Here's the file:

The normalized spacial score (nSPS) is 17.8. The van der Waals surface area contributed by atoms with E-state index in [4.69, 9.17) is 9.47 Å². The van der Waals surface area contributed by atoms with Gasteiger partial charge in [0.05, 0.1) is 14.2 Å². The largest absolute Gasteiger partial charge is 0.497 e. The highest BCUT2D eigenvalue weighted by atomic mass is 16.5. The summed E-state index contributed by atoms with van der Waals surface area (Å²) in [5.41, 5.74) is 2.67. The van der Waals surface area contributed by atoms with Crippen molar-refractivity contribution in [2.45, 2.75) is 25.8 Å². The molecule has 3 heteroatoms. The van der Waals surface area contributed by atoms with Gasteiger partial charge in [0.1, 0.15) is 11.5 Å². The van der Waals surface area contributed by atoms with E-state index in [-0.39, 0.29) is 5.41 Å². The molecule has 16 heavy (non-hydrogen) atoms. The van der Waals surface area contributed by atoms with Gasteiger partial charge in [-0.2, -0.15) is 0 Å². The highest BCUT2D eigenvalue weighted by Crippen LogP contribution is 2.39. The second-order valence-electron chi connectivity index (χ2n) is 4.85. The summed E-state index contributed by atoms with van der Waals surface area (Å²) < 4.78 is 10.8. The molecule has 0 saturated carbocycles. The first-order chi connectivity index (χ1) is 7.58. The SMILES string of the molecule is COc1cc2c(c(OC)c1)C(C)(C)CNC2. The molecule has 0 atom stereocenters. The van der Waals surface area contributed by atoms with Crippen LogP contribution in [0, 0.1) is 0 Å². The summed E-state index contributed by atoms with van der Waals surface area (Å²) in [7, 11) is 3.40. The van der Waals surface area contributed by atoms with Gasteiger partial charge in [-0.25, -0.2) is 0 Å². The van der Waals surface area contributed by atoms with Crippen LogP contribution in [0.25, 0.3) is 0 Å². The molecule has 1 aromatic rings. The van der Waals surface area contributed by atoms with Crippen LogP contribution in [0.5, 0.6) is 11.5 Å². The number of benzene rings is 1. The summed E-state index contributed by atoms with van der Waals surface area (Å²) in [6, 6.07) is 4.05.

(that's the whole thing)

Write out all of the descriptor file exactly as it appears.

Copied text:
The normalized spacial score (nSPS) is 17.8. The van der Waals surface area contributed by atoms with E-state index in [4.69, 9.17) is 9.47 Å². The van der Waals surface area contributed by atoms with Gasteiger partial charge in [0.05, 0.1) is 14.2 Å². The largest absolute Gasteiger partial charge is 0.497 e. The highest BCUT2D eigenvalue weighted by atomic mass is 16.5. The summed E-state index contributed by atoms with van der Waals surface area (Å²) in [5.41, 5.74) is 2.67. The van der Waals surface area contributed by atoms with Crippen molar-refractivity contribution in [2.45, 2.75) is 25.8 Å². The molecule has 3 heteroatoms. The van der Waals surface area contributed by atoms with Gasteiger partial charge in [0.1, 0.15) is 11.5 Å². The van der Waals surface area contributed by atoms with E-state index in [-0.39, 0.29) is 5.41 Å². The molecule has 16 heavy (non-hydrogen) atoms. The van der Waals surface area contributed by atoms with Gasteiger partial charge in [-0.2, -0.15) is 0 Å². The highest BCUT2D eigenvalue weighted by Crippen LogP contribution is 2.39. The second-order valence-electron chi connectivity index (χ2n) is 4.85. The summed E-state index contributed by atoms with van der Waals surface area (Å²) < 4.78 is 10.8. The molecule has 0 saturated carbocycles. The first-order chi connectivity index (χ1) is 7.58. The SMILES string of the molecule is COc1cc2c(c(OC)c1)C(C)(C)CNC2. The molecule has 0 atom stereocenters. The van der Waals surface area contributed by atoms with Crippen LogP contribution in [0, 0.1) is 0 Å². The summed E-state index contributed by atoms with van der Waals surface area (Å²) in [7, 11) is 3.40. The van der Waals surface area contributed by atoms with Gasteiger partial charge in [-0.25, -0.2) is 0 Å². The van der Waals surface area contributed by atoms with Crippen LogP contribution in [0.25, 0.3) is 0 Å². The molecule has 1 aromatic rings. The van der Waals surface area contributed by atoms with Crippen LogP contribution in [0.5, 0.6) is 11.5 Å². The number of benzene rings is 1. The summed E-state index contributed by atoms with van der Waals surface area (Å²) in [6, 6.07) is 4.05.